Even as Parliament remains the focus of discussion today because of trust (thrust?) vote, a momentous judgment from the Supreme Court on death penalty should be taken note of. This pertains to the Swamy Shraddananda case discussed at the time of hearing on this blog. The unanimous judgment delivered by the three-Judge Bench takes note of the recent Amnesty Report (also discussed here), and acknowledges its contribution to the stand of the Bench in this case.
The Bench commuted the death penalty awarded to the convict by the trial court and the high court, to life sentence, but underlined that life means life, and the convict should be in jail for the rest of his life, and not just for 14 years. This is perhaps the first time when the Court has clearly laid down that executive clemency should not mean that the Court cannot award life sentence beyond 14 years. The Bench found that there is a huge gap between 14 years and death penalty, and the Court’s options to impose an appropriate punishment should not be closed.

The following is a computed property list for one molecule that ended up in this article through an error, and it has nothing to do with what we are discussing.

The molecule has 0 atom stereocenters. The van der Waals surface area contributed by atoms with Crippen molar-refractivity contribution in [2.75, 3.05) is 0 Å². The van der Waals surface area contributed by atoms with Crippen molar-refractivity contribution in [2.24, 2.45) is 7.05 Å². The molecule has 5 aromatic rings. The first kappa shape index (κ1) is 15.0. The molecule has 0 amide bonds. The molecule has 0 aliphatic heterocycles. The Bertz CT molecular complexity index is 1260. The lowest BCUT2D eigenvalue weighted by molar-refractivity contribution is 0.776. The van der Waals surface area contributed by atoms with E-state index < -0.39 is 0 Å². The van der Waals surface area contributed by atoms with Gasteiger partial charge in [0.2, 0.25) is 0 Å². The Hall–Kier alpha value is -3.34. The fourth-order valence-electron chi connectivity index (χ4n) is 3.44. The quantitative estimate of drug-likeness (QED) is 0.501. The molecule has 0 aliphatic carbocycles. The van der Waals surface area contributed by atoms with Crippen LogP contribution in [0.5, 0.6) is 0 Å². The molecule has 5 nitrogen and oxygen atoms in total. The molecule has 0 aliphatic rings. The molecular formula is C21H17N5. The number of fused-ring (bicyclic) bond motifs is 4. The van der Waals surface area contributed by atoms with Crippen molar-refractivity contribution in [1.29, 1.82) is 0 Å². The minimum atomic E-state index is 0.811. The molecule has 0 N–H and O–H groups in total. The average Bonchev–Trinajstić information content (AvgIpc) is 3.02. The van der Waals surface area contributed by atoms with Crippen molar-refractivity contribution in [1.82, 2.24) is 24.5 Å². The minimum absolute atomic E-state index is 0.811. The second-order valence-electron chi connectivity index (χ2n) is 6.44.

The Bench said: “The truth of the matter is that the question of death penalty is not free from the subjective element and the confirmation of death sentence or its commutation by this Court depends a good deal on the personal predilection of the judges constituting the bench.”
The Bench has given three specific reasons why in this case, they could not endorse death penalty. First, the convict devised the plan so that the victim could not know till the end and even for a moment that she was betrayed by the one she trusted most. Second, though the way of killing appears quite ghastly it may be said that it did not cause any mental or physical pain to the victim. Thirdly, as noted by Sinha J. (in the previous split judgment with Justice Katju) the appellant confessed his guilt at least partially before the High Court. The merits of these reasons are entirely debatable, and this only confirms what the Bench itself admitted, that is, the Judges are not free from subjective element. This inconsistency only shows why the constitutionality of death penalty needs to be reconsidered by a Bench larger than that of Bachan Singh.